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Riggerrob

Well-Known Member
Joined
Sep 9, 2014
Messages
1,951
Location
Canada
Speaking of the cost of importing materials ... My I recommend sticking with the flat-wrapped Lexan windshield and doors. The flat-wrap is easier to source and ship and import costs will be much less expensive.

For example, a few years back, a Canadian friend ordered a blown, bubble canopy for his Sonerai. When it arrived, it was cracked (ergo useless) but Canada Customs still insisted on collecting import fees.
 
Joined
Jan 6, 2021
Messages
19
Abdourahman,..

Be sure to join the authorized Zenith forum as well. There you will find many friendly and supportive builders and completed builders sharing tips and tricks, especially where the plans are confusing or have been found to have some inconsistencies. The Zenith site also has a dedicated section for each of the eight popular engine choices. A decision that will come after some time but is a major step. You can discuss with builder/owners who are now flying behind their choice.

Then, be sure to search the world wide internet for scratch builders who post detailed logs. They can probably be found via a Google search like "Zenith CH750 Builder Log" or similar. But after you have parts made, the assembly, drilling, deburring and riveting can be supported by any builder's log. Some are very detailed. For a sample scratch build of the Zenith SuperDuty, which is basically a larger CH750, check out Narfi;s build log right here on HBA.
There are a number of YouTube videos for the Zenith aircraft where builders are showing their build in step by step fashion and showing how they solve problems. Just search from your YouTube home page.

Also, there are the HomeBuilt Help videos for assembly guidance. Homebuilt Help has lots of building tips on YouTube also.
Experimental Homebuilt Amateur Aircraft Construction Training Video DVD for Zenith CH750

Finally, the EAA has lots of excellent webinar and other video guides. Requires a membership to view most of these.


Good Luck. You have been directed to an excellent choice. All the best with your endeavor.
Thank you so much for all the resources shared. These will be very helpful.
 
Joined
Jan 6, 2021
Messages
19
Speaking of the cost of importing materials ... My I recommend sticking with the flat-wrapped Lexan windshield and doors. The flat-wrap is easier to source and ship and import costs will be much less expensive.

For example, a few years back, a Canadian friend ordered a blown, bubble canopy for his Sonerai. When it arrived, it was cracked (ergo useless) but Canada Customs still insisted on collecting import fees.
well noted! Thanks for that recommendation
 

tralika

Well-Known Member
Joined
Oct 19, 2009
Messages
102
Location
Wasilla Alaska
The link below is to a website for home builders to log their projects. It shows the search result for all Zenith aircraft. You can look through the list and find multiple CH750 projects. I suspect most of these will be kit aircraft but even if you can't find a scratch build log I think seeing the individual steps and detailed photos will give you a better idea of what's involved and fuel your enthusiasm.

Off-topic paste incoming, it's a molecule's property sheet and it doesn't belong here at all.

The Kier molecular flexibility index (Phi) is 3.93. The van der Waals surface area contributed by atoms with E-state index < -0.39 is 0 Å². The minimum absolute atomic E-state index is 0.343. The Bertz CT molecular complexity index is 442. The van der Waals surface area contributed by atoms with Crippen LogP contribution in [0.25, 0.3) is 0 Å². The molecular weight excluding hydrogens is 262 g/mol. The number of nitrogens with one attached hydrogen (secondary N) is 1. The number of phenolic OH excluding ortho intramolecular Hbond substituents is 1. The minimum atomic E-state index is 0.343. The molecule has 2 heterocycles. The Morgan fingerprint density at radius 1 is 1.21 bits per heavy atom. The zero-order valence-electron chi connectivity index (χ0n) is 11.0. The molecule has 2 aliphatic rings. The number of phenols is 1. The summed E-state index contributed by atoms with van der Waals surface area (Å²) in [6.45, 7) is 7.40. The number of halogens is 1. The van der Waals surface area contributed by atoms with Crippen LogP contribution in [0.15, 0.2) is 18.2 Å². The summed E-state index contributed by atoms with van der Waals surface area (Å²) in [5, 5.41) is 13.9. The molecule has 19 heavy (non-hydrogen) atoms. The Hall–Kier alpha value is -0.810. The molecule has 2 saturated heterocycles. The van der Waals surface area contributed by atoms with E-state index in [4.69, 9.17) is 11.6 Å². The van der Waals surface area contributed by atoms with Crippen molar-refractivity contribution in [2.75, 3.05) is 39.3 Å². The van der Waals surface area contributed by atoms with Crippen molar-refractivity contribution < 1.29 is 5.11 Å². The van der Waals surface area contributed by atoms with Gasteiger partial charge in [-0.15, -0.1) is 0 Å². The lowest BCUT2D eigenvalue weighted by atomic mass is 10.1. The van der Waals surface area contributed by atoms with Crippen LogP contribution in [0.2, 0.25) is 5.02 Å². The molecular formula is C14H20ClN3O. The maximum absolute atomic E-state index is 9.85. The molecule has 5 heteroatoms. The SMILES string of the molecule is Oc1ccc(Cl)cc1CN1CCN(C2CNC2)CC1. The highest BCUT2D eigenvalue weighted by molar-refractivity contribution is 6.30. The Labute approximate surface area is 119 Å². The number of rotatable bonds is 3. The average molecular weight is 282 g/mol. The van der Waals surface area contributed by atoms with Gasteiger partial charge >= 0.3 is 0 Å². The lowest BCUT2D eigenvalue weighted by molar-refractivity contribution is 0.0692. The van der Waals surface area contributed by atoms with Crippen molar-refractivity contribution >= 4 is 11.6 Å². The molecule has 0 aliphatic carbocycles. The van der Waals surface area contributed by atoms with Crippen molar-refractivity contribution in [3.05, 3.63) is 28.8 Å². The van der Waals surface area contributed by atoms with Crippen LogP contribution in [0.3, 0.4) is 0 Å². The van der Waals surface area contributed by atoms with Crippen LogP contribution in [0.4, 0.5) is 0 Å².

Best wishes.

John N.
Wasilla, Alaska
mykitlog.com/jnealon

 

Wayne

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HBA Supporter
Log Member
Joined
Jan 14, 2013
Messages
474
Location
Chicago, IL
What is “a top 10% EAA Chapter”?


BJC
Hi BJC - a quick response for you. I engaged closely with someone at EAA over a number of years who had a very good understanding of what the ~900 chapters do in all manner of activities. Based on that experience they felt we were a top 10% Chapter. Simple as that really.
 
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PagoBay

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Joined
Nov 16, 2013
Messages
246
Location
US Territory of Guam
Abdourahman..
Here is a recent post to the Zenith Forum.
Worth the time to read to the end for a very thoughtful conclusion. Definitely inspiring.

Don’t Get Discouraged
Fred Westbrook, of Owego, New York, sent us this inspiring story of his build experience that we share below.
Don’t Get Discouraged
My name is Fred Westbrook. A few years ago, when my son Josh was about fourteen years old, we visited an airstrip, called Blue Swan, in Sayre, Pennsylvania. It was a grass strip with a dozen small aircraft and ultralights. One gentleman was doing some low flying, up the strip and back. When he stopped, my son and I walked over to him and he showed us his ultralight and explained to us how it worked and that he had built it. My son and I were very impressed by it and spent some time checking it out and asking many questions. We told the man we were very interested and wanted to someday try to get one and put it together. After looking at all the aircraft that were there, we decided it was time to go. The gentleman told my son and I: "DON’T GET DISCOURAGED."